And yet, you’ve hurled yourself down some gigantic staircases and gaps. Do you ever roll up on something and just say, “No fucking way!”
I feel like if it’s not 20 stairs or more, like El Toro, it’s not that gnarly. When we filmed the Davis gap, there was a nine-flat-nine next to it. Davis is huge, but even though the length was like a 25 stair, I still visualized the gap as only 18 steps. So you could say my safe zone right now is under 20. But don’t get me wrong, I’m going for the 20s. I just don’t want to go for everything all at once. Let’s just say that the Davis gap was an appetizer for the future.
Have you ever tried to do anything down El Toro?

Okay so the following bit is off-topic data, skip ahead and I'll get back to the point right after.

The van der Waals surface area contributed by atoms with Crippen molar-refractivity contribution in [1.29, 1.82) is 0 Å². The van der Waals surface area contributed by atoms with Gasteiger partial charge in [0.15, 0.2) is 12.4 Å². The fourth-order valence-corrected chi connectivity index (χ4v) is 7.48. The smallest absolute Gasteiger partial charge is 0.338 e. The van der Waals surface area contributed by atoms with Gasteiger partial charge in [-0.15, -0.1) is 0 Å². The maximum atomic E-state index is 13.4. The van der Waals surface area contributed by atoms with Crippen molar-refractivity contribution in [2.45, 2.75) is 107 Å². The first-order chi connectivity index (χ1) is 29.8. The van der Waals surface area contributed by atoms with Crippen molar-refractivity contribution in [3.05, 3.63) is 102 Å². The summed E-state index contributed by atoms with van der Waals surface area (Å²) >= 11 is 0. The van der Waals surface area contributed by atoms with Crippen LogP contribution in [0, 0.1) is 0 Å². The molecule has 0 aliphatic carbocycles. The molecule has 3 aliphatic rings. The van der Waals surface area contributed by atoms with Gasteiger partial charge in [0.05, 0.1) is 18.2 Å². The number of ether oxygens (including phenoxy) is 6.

No. The last time we were there I was thinking about a tre flip. But my friends helped turn me away from the idea for now. They said, “Don’t blow yourself out of the water right now. It’s big, and people will remember it, but don’t do the shit that’s going to put you in the ranks where everyone will expect more than what you just did.” Eventually, I’ll give them what they want. My only hesitation in waiting is that someone else might go there and do the trick first.
How did it feel to be nominated for Skater of the Year last year?
That was weird, not something I was expecting. When that went away, and I found I wasn’t in the top eight, I was already thinking about the next year. Then I found out I got Best Am from The Skateboard Mag. I didn’t even know that award existed. I found out when my friend called me and said that I had won.
Do you feel challenged now to go for SOTY?
I feel it’s important in the sense of leaving a legacy, but at the end of the day, it’s not why I started skateboarding. I ride because I’m a way happier person when I skateboard. And that’s how I’m approaching this year. If it happens, it will be that much better. But I have no desire to chase after awards like that.